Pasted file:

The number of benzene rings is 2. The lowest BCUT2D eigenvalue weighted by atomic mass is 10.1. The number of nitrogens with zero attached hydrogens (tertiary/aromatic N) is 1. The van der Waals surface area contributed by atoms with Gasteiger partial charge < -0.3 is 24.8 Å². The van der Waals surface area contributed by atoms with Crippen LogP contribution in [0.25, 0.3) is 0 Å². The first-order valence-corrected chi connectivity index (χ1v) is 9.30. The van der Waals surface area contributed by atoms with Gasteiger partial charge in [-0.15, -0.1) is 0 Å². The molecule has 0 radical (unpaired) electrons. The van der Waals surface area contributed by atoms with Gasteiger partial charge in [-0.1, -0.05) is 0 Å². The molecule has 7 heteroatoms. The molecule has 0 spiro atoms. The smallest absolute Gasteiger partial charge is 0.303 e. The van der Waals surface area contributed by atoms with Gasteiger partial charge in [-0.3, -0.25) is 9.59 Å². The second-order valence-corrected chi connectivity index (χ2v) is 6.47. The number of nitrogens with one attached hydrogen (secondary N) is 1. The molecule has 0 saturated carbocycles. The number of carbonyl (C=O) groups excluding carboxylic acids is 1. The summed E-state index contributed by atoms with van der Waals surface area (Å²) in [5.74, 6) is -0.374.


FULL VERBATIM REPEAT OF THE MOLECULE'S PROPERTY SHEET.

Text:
The number of benzene rings is 2. The lowest BCUT2D eigenvalue weighted by atomic mass is 10.1. The number of nitrogens with zero attached hydrogens (tertiary/aromatic N) is 1. The van der Waals surface area contributed by atoms with Gasteiger partial charge < -0.3 is 24.8 Å². The van der Waals surface area contributed by atoms with Crippen LogP contribution in [0.25, 0.3) is 0 Å². The first-order valence-corrected chi connectivity index (χ1v) is 9.30. The van der Waals surface area contributed by atoms with Gasteiger partial charge in [-0.15, -0.1) is 0 Å². The molecule has 0 radical (unpaired) electrons. The van der Waals surface area contributed by atoms with Gasteiger partial charge in [-0.1, -0.05) is 0 Å². The molecule has 7 heteroatoms. The molecule has 0 spiro atoms. The smallest absolute Gasteiger partial charge is 0.303 e. The van der Waals surface area contributed by atoms with Gasteiger partial charge in [-0.3, -0.25) is 9.59 Å². The second-order valence-corrected chi connectivity index (χ2v) is 6.47. The number of nitrogens with one attached hydrogen (secondary N) is 1. The molecule has 0 saturated carbocycles. The number of carbonyl (C=O) groups excluding carboxylic acids is 1. The summed E-state index contributed by atoms with van der Waals surface area (Å²) in [5.74, 6) is -0.374.